Study Suggests COVID-19 Vaccination Associated with Small, Temporary Increase in Menstrual Cycle Length
Out of the 3959 who were a part of the study, 2403 of the individuals were vaccinated and 1556 were unvaccinated.
Women who receive 1 dose of a COVID-19 vaccine during a single menstrual cycle had an increase in cycle length of nearly 1 day compared to unvaccinated women, according to a National Institutes of Health (NIH) study. Additionally, the researchers found that the increase in cycle length was not related to any change in the number of days of bleeding.
According to study author Alison Edelman, MD, MPH, menstrual cycles vary a small amount from month to month and the increase they saw was within the range of normal variability. The study authors added that future research is needed to determine how COVID-19 vaccination could potentially influence other menstrual characteristics, such as associated symptoms and characteristics of bleeding.
“It is reassuring that the study found only a small, temporary menstrual change in women,” said Diana W. Bianchi, MD, director of NIH’s Eunice Kennedy Shriver National Institute of Child Health and Human Development, in the press release. “These results provide, for the first time, an opportunity to counsel women about what to expect from COVID-19 vaccination so they can plan accordingly.”
Bianchi added that little research has previously been conducted on how vaccines for COVID-19 or vaccines for other diseases could potentially influence the menstrual cycle.
The study authors analyzed de-identified data from a fertility tracking app called Natural Cycles. Users can input data on their temperature and their menstrual cycles and can consent to the use of their de-identified data for research.
For those who are vaccinated, data were from 3 consecutive cycles before vaccination and from 3 more consecutive cycles, including the cycle or cycles in which vaccination took place. For those who are unvaccinated, data were collected for 6 consecutive cycles. Out of the 3959 who were a part of the study, 2403 of the individuals were vaccinated and 1556 were unvaccinated.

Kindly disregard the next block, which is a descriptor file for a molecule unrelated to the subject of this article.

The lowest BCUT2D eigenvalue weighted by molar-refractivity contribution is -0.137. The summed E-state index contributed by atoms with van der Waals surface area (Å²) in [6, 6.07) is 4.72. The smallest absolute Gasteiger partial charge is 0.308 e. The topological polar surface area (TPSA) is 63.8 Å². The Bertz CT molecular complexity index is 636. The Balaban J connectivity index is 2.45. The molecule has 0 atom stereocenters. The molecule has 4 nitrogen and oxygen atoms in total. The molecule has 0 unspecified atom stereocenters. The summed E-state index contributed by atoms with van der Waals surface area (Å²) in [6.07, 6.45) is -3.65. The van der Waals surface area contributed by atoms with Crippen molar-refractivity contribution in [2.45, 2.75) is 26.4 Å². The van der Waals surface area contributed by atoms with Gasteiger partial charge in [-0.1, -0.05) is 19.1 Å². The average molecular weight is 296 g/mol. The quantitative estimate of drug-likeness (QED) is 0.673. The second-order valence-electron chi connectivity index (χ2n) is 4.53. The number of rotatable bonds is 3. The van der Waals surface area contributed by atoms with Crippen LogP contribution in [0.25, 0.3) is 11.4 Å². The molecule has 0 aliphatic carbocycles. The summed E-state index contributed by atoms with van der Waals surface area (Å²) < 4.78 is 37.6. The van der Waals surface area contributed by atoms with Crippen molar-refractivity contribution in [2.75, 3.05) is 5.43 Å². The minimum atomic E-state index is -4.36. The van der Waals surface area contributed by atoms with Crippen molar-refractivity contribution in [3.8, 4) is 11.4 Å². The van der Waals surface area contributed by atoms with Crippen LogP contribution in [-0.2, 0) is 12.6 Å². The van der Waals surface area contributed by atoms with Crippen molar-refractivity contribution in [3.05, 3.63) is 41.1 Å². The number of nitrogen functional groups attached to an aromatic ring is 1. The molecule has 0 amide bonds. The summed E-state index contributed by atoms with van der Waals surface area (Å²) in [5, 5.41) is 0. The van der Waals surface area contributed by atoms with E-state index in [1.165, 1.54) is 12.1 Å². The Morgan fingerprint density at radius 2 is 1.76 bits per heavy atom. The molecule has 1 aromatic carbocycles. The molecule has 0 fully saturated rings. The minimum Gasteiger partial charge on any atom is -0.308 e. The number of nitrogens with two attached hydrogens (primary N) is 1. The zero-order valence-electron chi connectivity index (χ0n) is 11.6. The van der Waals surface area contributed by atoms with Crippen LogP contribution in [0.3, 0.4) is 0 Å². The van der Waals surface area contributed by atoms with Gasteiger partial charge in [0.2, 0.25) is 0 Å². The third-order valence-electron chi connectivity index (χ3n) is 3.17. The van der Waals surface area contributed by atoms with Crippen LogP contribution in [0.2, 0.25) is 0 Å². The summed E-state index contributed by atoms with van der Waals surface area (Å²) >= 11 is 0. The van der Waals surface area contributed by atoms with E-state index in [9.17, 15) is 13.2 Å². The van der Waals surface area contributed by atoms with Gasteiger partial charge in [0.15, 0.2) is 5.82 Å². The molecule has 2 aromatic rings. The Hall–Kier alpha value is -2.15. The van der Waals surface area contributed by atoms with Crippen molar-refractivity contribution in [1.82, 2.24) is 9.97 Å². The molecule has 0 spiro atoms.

The first vaccination dose was associated with a .71-day cycle increase in cycle length and the second dose with a .91-day increase on average. Users who were vaccinated over 2 cycles had an increase of less than 1 day in each of the vaccination cycles. Additionally, there were no changes in the number of menstrual bleeding days for the vaccinated individuals, with no significant change in cycle length for the unvaccinated app users, according to the press release.
Further, a subgroup of app users who received 2 vaccine doses in the same menstrual cycle had a larger average increase in cycle length of 2 days. This change seems to appear to decrease in subsequent cycles, indicating that the menstrual changes likely are temporary. The study authors added that the International Federation of Gynecology and Obstetrics classified a variation in cycle length as normal if the change is less than 8 days.
COVID-19 vaccination associated with a small, temporary increase in menstrual cycle length, suggests NIH-funded study. NIH. January 6, 2022. Accessed January 7, 2022. https://www.nih.gov/news-events/news-releases/covid-19-vaccination-associated-small-temporary-increase-menstrual-cycle-length-suggests-nih-funded-study